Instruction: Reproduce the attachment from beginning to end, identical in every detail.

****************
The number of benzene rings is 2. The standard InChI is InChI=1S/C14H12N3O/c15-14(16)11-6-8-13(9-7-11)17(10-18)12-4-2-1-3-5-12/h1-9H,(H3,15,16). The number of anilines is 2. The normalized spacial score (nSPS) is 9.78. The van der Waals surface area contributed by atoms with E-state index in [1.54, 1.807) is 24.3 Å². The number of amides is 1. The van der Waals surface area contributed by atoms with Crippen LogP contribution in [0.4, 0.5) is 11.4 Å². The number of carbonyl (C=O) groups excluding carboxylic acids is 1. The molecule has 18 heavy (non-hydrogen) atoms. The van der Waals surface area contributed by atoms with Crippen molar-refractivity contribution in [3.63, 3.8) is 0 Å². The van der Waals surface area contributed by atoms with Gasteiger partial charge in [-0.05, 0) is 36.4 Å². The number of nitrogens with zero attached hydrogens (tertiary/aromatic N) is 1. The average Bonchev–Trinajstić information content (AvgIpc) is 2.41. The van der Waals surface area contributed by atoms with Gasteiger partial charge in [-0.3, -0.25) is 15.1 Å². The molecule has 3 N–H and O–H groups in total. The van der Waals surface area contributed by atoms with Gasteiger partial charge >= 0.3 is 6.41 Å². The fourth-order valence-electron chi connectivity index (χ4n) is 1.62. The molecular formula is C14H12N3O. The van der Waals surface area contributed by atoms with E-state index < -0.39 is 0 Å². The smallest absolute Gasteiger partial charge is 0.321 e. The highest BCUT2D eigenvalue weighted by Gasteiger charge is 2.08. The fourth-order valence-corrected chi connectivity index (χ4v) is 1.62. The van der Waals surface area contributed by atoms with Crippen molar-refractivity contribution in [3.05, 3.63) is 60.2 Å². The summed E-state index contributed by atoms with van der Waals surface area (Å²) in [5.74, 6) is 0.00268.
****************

The number of benzene rings is 2. The standard InChI is InChI=1S/C14H12N3O/c15-14(16)11-6-8-13(9-7-11)17(10-18)12-4-2-1-3-5-12/h1-9H,(H3,15,16). The number of anilines is 2. The normalized spacial score (nSPS) is 9.78. The van der Waals surface area contributed by atoms with E-state index in [1.54, 1.807) is 24.3 Å². The number of amides is 1. The van der Waals surface area contributed by atoms with Crippen LogP contribution in [0.4, 0.5) is 11.4 Å². The number of carbonyl (C=O) groups excluding carboxylic acids is 1. The molecule has 18 heavy (non-hydrogen) atoms. The van der Waals surface area contributed by atoms with Crippen molar-refractivity contribution in [3.63, 3.8) is 0 Å². The van der Waals surface area contributed by atoms with Gasteiger partial charge in [-0.05, 0) is 36.4 Å². The number of nitrogens with zero attached hydrogens (tertiary/aromatic N) is 1. The average Bonchev–Trinajstić information content (AvgIpc) is 2.41. The van der Waals surface area contributed by atoms with Gasteiger partial charge in [-0.3, -0.25) is 15.1 Å². The molecule has 3 N–H and O–H groups in total. The van der Waals surface area contributed by atoms with Gasteiger partial charge >= 0.3 is 6.41 Å². The fourth-order valence-electron chi connectivity index (χ4n) is 1.62. The molecular formula is C14H12N3O. The van der Waals surface area contributed by atoms with E-state index < -0.39 is 0 Å². The smallest absolute Gasteiger partial charge is 0.321 e. The highest BCUT2D eigenvalue weighted by Gasteiger charge is 2.08. The fourth-order valence-corrected chi connectivity index (χ4v) is 1.62. The van der Waals surface area contributed by atoms with Crippen molar-refractivity contribution in [3.05, 3.63) is 60.2 Å². The summed E-state index contributed by atoms with van der Waals surface area (Å²) in [5.74, 6) is 0.00268.